But what about all those other people who will be flocking to the superstore from across county east of us? Katonah, Bedford, Purdy’s, Mt. Kisco, Golden’s Bridge, 684, the Saw Mill – there’s a lot of people living over there, and they have only one route to get to Costco: 35-202. And that road is already a nightmare, as anyone knows who’s tried to make a left turn from the Post Office or the Urgent Care office building, or out of the A&P shopping center.
Yes, it’s true: you can always go the other way. If you’re local, we all know other routes. But traffic, as any engineer will tell you, is exactly like atherosclerosis. As the main arteries get clogged, traffic seeks out other routes, very quickly overloading side roads that never envisioned that kind of heavy use. You might think that since you don’t live next to 202, or 35, or 100, no problem. But just think of all your fellow townspeople taking those shortcuts – and if you don’t live on a dead end street, chances are good they’ll be going by your house. And out-of-towners, too: these days everybody has a GPS. And they’re all going to be going really fast because they’ve been sitting in a traffic jam and forced to take a detour they’re not familiar with. Don’t think so? Just ask the people who live on Hallocks Mill Road. And the traffic mitigation for them? A speed bump.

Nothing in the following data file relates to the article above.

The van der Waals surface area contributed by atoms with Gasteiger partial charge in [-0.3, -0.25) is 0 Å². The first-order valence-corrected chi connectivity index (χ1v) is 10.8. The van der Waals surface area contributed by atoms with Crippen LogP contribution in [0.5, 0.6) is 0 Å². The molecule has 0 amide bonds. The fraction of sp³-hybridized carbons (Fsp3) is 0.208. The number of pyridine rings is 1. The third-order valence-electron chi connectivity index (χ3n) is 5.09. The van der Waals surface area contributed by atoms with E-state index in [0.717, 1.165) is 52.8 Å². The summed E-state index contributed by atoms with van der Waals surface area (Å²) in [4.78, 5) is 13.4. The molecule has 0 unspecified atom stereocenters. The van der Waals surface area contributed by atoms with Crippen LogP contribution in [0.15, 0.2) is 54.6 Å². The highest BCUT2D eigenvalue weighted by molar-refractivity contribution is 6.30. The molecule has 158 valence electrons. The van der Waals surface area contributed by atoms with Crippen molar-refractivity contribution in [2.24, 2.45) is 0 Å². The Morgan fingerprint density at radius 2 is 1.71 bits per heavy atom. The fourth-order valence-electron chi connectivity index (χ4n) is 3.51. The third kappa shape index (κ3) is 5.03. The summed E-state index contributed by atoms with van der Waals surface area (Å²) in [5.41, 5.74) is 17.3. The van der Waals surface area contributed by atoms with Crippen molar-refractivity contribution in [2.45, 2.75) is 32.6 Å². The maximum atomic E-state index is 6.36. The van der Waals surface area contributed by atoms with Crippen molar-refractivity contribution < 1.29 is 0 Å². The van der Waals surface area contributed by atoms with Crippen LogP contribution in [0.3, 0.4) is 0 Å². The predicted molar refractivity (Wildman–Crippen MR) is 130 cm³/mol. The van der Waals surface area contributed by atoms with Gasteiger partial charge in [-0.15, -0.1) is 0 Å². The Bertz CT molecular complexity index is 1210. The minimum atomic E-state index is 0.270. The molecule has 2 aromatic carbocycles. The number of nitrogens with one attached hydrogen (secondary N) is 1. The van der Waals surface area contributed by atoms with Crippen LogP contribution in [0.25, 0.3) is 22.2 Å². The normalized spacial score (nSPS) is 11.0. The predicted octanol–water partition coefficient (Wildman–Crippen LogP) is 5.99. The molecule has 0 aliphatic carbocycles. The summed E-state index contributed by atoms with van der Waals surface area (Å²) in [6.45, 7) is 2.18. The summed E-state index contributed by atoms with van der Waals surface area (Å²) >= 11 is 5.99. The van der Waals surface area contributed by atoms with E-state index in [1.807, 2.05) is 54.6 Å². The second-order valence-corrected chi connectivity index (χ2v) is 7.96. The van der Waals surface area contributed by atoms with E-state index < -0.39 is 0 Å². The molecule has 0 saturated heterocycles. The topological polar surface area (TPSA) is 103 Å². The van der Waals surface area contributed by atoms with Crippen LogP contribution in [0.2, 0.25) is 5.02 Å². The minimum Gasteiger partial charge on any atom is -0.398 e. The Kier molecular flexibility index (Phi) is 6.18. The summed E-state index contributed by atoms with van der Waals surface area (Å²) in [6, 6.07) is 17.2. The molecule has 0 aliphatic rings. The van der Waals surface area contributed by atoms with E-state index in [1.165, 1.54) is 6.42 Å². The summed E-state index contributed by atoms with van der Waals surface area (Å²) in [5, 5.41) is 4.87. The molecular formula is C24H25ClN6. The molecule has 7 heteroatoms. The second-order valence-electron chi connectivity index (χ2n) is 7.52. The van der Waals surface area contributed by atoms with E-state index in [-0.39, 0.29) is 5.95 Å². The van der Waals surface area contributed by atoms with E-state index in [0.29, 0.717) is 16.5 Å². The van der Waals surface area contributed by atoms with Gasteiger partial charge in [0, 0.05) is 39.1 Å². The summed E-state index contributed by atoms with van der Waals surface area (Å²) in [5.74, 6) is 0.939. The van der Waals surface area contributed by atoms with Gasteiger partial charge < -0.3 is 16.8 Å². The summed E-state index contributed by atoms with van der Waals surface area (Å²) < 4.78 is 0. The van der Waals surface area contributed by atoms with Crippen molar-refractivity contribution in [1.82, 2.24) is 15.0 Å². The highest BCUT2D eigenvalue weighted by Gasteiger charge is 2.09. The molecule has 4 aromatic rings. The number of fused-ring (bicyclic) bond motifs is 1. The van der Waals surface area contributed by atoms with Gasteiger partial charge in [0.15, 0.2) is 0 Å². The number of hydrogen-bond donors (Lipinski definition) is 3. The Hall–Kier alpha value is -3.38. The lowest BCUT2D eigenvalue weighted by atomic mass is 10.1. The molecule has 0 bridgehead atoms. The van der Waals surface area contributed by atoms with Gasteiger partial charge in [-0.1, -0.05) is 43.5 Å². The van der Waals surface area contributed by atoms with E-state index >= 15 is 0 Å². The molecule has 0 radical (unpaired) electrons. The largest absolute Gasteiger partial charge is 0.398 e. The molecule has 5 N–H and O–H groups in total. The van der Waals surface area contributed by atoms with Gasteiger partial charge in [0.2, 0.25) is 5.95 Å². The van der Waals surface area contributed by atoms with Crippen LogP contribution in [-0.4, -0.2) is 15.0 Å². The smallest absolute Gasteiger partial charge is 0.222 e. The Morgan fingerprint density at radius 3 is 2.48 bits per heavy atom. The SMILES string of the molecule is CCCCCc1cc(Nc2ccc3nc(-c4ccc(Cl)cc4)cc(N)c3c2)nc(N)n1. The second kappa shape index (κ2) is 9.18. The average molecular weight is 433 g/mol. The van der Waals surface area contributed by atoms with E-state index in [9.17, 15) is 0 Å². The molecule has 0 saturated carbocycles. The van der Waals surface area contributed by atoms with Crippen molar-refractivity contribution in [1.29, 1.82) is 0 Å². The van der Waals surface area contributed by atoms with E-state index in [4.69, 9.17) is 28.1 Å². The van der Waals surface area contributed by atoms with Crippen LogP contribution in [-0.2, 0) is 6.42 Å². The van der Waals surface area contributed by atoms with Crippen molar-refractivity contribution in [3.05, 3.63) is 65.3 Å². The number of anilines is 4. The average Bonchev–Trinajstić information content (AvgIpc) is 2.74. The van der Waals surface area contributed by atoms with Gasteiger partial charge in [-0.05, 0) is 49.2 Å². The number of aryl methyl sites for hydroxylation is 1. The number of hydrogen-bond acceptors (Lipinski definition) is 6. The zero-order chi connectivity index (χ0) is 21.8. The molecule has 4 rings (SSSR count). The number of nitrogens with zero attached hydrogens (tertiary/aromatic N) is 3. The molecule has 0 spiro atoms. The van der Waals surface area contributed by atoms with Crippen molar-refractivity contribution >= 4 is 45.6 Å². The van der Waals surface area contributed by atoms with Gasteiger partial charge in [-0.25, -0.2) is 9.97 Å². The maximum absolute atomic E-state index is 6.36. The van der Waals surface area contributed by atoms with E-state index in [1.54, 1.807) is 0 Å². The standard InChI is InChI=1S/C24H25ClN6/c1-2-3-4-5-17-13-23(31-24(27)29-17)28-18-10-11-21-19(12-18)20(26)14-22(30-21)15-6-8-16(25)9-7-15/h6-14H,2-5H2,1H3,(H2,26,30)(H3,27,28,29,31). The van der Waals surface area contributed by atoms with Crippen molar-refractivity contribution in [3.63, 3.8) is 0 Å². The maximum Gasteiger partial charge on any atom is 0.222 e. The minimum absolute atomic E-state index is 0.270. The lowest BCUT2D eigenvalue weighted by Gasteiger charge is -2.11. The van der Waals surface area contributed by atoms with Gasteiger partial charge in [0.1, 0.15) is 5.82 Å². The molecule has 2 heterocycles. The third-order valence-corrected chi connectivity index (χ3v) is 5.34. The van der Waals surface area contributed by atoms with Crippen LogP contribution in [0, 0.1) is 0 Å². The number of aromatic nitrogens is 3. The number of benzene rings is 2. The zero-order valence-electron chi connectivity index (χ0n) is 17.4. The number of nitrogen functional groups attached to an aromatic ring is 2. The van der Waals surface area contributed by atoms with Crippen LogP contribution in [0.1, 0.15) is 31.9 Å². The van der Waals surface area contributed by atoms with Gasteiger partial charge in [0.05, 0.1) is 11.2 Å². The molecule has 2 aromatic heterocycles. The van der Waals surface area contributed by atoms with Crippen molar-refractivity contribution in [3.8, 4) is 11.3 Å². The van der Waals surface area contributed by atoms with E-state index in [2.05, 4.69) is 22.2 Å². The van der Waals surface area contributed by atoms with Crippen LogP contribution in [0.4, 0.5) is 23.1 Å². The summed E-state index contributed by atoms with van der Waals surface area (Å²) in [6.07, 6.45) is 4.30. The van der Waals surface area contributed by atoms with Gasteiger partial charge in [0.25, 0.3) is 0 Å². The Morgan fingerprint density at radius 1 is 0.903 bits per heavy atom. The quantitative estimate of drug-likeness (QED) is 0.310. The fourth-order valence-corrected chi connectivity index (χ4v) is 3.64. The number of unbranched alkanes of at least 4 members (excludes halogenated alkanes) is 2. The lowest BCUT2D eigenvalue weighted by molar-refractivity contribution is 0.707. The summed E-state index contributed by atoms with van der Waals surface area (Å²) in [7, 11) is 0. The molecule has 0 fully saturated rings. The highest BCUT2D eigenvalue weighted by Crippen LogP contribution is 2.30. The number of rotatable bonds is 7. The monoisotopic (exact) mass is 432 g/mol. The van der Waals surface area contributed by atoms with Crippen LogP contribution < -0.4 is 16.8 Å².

As I said, we can debate all the other aspects of Costco, but not the traffic. If that thing is built, the cars and trucks will come. It’s a given, and it will be an unmitigated disaster. Literally: even just using their rosy projections for autos, and then adding all the trucks, the future with Costco is a huge increase in traffic. But our roads are already carrying more than they can bear. It’s simple math, really: more traffic, more roads. That’s the tried and true way things were done – last century. But all that we’ll be able to do, once that behemoth on the hill is a reality, is do what we’ve always been forced to do in the past: make it work. And the only way to do that, if we’re being honest, is to extend the expansion of 35 all the way from Route 100 to the Bear Mountain Parkway. Four lanes and a huge new intersection in the middle of town.
This is not just a concern for the Planning Board. Where is our Town Board? Why the deafening silence? This is a matter of critical importance to the residents of Yorktown, and the businesses that depend not just on us but people from out of town coming here to shop, eat at our restaurants, use our parks and amenities.
I, for one, would very much like to hear in detail how they plan on handling all this traffic and the congestion that threatens to swamp us. Not vague talk: real plans.